Published: 00:01, 30 August 2014
A man waged war on council staff in a battle that lasted more than 30 years and cost thousands of pounds, a court heard.
Over the past three decades, 53-year-old Roy Fletcher staged a politically-motivated campaign against officers in charge of finances at the authority because he felt hard done by because of changes to the benefit system.
He first started in 1984 when the Poll Tax was introduced by the government and, on and off over the years, he continued his vendetta against different officers.
Despite county court orders and injunctions banning him from contacting them, he continued to send emails and turn up at Medway Council offices.
However, his latest campaign - in which he sent emails to the council's chief finance officer Michael Hayward - also saw him send emails to a barrister the council had employed to tackle the case.
It resulted in Fletcher appearing in a criminal court being prosecuted for harassment.
Fletcher, of Glebe House, Capstone Road, Chatham, appeared before magistrates in Medway in July where he admitted two charges of harassment without violence and one of harassment by breaching a civil injunction.
He has now appeared at the same court for sentencing.
The court heard how Fletcher started his stalking-type campaign in the 1980s because of government reforms and he blamed the council for a loss of personal income.
Things got worse in 2003, when further benefit changes came in. The authority took him to county court but Fletcher defied all orders and was eventually jailed for harassing council staff.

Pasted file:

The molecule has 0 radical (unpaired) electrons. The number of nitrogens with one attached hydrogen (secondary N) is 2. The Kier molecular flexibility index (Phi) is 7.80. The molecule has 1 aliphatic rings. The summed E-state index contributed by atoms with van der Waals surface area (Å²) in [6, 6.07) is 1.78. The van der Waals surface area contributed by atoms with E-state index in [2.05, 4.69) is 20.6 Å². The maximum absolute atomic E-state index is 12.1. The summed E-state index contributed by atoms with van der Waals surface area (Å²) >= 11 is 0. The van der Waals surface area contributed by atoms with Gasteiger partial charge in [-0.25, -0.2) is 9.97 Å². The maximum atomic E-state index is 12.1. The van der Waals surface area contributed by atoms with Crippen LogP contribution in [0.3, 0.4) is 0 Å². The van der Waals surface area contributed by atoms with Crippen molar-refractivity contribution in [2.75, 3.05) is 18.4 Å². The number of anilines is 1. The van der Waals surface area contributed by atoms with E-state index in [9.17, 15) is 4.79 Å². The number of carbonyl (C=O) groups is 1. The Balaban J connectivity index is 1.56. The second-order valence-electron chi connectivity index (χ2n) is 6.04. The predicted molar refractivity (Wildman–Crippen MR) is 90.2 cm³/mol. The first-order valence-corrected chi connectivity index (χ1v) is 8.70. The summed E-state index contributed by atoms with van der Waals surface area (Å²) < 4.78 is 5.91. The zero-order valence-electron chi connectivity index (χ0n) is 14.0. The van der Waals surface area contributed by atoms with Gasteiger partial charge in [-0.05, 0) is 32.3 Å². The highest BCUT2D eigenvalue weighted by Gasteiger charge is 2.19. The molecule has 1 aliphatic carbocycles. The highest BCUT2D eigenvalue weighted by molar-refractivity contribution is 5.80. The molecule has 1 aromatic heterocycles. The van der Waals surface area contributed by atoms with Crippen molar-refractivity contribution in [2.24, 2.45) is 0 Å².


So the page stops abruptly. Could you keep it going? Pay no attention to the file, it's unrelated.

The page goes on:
However, magistrates heard that in September last year, when the government introduced further benefit reforms, Fletcher started sending emails and turning up at council offices and also targeted Francis Hoar, a barrister.
"He was overheard saying he might as well kill Mr Hayward and that he knew what he looked like and what car he was driving”- Piers Restell, prosecuting
Piers Restell, prosecuting, said: "In April (this year), the county court issued an injunction which banned him from contacting either man, but he sent more emails than ever and turned up at Gun Wharf in Chatham and was overheard saying he might as well kill Mr Hayward and that he knew what he looked like and what car he was driving."
The court also heard Fletcher suffered with mental health issues, had poor social skills and no friends.
He now accepted his campaign was over and he had never wanted to harm anyone.
Magistrates jailed him for 120 days but suspended the term for 24 months. He was also banned from going near council offices without an appointment and two restraining orders were placed on him banning him from going near Mr Hayward or Mr Hoar, until another such order is made.
The council has estimated over the 30 years of Fletcher's campaign, it has spent thousands of pounds trying to stop him from harassing staff.
Since September 2013, the authority has spent more than £6,000 fighting this case.
After sentencing, a Medway Council spokesman said: "The council is committed to ensuring that staff can carry out their duties free of harassment and bullying, and will involve the police and the courts where necessary to protect them."
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